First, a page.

YouTube is the second biggest search engine and suggests similarly-themed videos to watch next. Yelp groups listings based on location or category. And Amazon serves up products based on your purchasing habits. What do all of these have in common? They don’t really rely on keywords to serve up content.
Sure, the platforms are scraping the listings and site to categorize the content, locations, and products, but the ads aren’t necessarily relying on the marketers to input specific key terms.
Jon has long been saying that keywords are dwindling in importance, but it’s finally caught on with the mainstream.
This week’s Optily Radio chat between Jon Kagan of 9rooftops and our own Kevin Stagg, discusses this and more, including:
- Babysitting automation so it doesn’t spiral out of hand
- Balancing audience and keyword targeting
- Search marketing myths
Check out the preview video or the full audio episode here:
Who are Jon and Kevin?
Jon Kagan, on Twitter under the handle @JonKagan, has been working in the digital marketing field since 2005 and is currently the VP of Search and Biddable Media at 9rooftops. Prior to this, he ran search marketing teams at Mediacom, Forbes, and Digitas. In 2013, Jon received the Google Search Excellence Award and more recently he’s been named among PPC Hero’s Top 25 Most Influential PPC Experts. Jon is a regular contributor to Search Engine Journal and PPC Chats on Twitter.
Kevin Stagg is our Marketing and Customer Director here at Optily. He’s got nearly 20 years of experience working with both B2C and B2B brands, big and small, including international companies like Microsoft and Ding.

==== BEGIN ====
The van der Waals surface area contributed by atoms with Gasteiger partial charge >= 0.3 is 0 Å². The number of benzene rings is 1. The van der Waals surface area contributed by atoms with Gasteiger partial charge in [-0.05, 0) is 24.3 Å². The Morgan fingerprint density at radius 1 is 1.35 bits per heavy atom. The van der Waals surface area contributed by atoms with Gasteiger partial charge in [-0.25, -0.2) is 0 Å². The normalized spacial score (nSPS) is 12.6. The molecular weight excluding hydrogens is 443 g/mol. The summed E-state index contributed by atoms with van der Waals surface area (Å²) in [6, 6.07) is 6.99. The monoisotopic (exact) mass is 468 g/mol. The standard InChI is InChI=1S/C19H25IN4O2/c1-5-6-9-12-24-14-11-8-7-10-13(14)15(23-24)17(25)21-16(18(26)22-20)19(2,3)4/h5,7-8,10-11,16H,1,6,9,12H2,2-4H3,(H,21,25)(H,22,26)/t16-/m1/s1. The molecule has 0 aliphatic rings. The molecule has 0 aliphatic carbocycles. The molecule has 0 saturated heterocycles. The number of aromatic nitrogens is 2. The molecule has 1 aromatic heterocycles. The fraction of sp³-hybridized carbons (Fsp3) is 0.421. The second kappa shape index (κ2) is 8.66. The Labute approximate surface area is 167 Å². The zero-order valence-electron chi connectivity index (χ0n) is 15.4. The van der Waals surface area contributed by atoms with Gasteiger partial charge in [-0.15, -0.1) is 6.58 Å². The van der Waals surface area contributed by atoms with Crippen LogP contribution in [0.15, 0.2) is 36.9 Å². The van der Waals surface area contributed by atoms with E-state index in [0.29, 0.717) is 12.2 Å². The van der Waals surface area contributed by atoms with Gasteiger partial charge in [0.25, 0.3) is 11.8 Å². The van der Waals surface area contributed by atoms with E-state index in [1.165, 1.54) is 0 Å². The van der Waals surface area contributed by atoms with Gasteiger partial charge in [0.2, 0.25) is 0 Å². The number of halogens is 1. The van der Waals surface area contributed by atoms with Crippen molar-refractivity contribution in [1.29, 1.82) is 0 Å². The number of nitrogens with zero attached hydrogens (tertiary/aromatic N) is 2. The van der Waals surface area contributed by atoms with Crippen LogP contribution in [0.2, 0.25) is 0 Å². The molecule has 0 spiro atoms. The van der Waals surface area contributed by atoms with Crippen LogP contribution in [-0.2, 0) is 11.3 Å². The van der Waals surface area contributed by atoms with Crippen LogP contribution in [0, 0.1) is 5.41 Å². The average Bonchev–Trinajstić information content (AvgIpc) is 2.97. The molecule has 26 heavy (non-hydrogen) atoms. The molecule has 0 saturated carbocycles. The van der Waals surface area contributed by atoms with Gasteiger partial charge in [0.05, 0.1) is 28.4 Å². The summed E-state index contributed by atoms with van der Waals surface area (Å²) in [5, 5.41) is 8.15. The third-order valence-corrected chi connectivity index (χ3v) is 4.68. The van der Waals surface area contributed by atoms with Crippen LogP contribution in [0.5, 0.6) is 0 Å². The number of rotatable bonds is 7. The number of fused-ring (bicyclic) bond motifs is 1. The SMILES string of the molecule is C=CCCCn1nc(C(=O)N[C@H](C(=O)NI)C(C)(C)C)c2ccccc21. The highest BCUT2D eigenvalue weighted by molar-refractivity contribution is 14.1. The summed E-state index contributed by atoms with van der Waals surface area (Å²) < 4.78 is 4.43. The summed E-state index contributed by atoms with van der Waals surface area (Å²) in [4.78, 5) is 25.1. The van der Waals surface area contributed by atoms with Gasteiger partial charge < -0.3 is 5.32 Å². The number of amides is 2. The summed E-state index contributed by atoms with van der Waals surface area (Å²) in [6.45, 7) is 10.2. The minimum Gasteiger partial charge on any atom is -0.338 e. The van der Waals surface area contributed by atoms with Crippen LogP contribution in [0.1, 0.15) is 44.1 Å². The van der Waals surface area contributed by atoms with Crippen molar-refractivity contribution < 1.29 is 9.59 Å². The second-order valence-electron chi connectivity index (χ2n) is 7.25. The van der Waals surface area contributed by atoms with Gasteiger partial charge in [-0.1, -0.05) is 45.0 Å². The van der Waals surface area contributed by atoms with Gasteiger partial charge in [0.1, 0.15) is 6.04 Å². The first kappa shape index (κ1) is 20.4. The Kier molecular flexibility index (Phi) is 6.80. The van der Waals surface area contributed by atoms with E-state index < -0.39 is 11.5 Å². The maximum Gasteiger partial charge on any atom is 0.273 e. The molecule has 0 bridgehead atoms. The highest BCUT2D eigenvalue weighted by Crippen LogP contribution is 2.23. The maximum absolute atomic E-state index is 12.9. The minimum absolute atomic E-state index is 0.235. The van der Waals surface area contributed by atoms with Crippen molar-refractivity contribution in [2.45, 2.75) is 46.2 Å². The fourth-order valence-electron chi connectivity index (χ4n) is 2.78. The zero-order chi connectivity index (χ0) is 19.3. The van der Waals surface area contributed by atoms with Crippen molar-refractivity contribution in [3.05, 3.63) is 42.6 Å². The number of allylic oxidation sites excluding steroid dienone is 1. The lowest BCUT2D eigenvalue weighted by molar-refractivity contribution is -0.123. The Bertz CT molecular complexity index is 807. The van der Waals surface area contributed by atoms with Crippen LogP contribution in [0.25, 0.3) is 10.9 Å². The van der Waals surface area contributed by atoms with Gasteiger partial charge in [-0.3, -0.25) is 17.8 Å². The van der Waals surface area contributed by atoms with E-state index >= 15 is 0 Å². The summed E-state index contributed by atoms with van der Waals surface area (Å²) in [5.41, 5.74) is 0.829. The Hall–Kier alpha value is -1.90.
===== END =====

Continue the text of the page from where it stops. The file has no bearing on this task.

Don’t let the automation run wild
Automation works. While Jon (and many others) may have started off as skeptics while automation was going through its growing pains, it does what it’s supposed to do. While it does do its job, it may lead to unintended consequences that marketers or stakeholders don’t necessarily anticipate.
This is why Jon is a strong proponent of striking the balance between how much we let the AI and Machine Learning control and how much we still need a human to manage.
More seasoned marketers know what to look out for when using automation, however, novices can sometimes run into trouble. When training a new hire, Jon always makes sure they can run a campaign completely manually before they can use any automation.
Changes to the keyword
Keywords are loosening up. That much is becoming very clear from the changes that Google has introduced recently. Match type exact isn’t even exact anymore–it’s just close enough. And Broad Match Modifier is being sunset in less than a month–August 2nd, 2021 is slated as the end date.
Jon goes on to explain that Smart Campaigns, Shopping Campaigns, and Audience Networks already don’t need keywords in order to run optimally. “While keywords still exist, the value and necessity of them for someone to operate a true search marketing operation is smaller and smaller. Will they ever completely go away? Maybe and maybe not,” commented Jon.
Audiences are poised to take over much of the landscape, with the search engines being able to scrape websites instantly and serve up ads to relevant audiences regardless of whether or not they’re actively searching.
- Organic rankings don’t necessarily impact your paid rankings
- You do need to bid on your own brand terms (even if you’re ranking well organically)
- It’s not illegal for competitors to bid on your keywords
Want more tips?
There’s a ton more in this episode that we didn’t get into here, so have a listen to the full episode yourself. Make sure to subscribe to the show and leave us a review on Apple Podcasts if you like what you hear!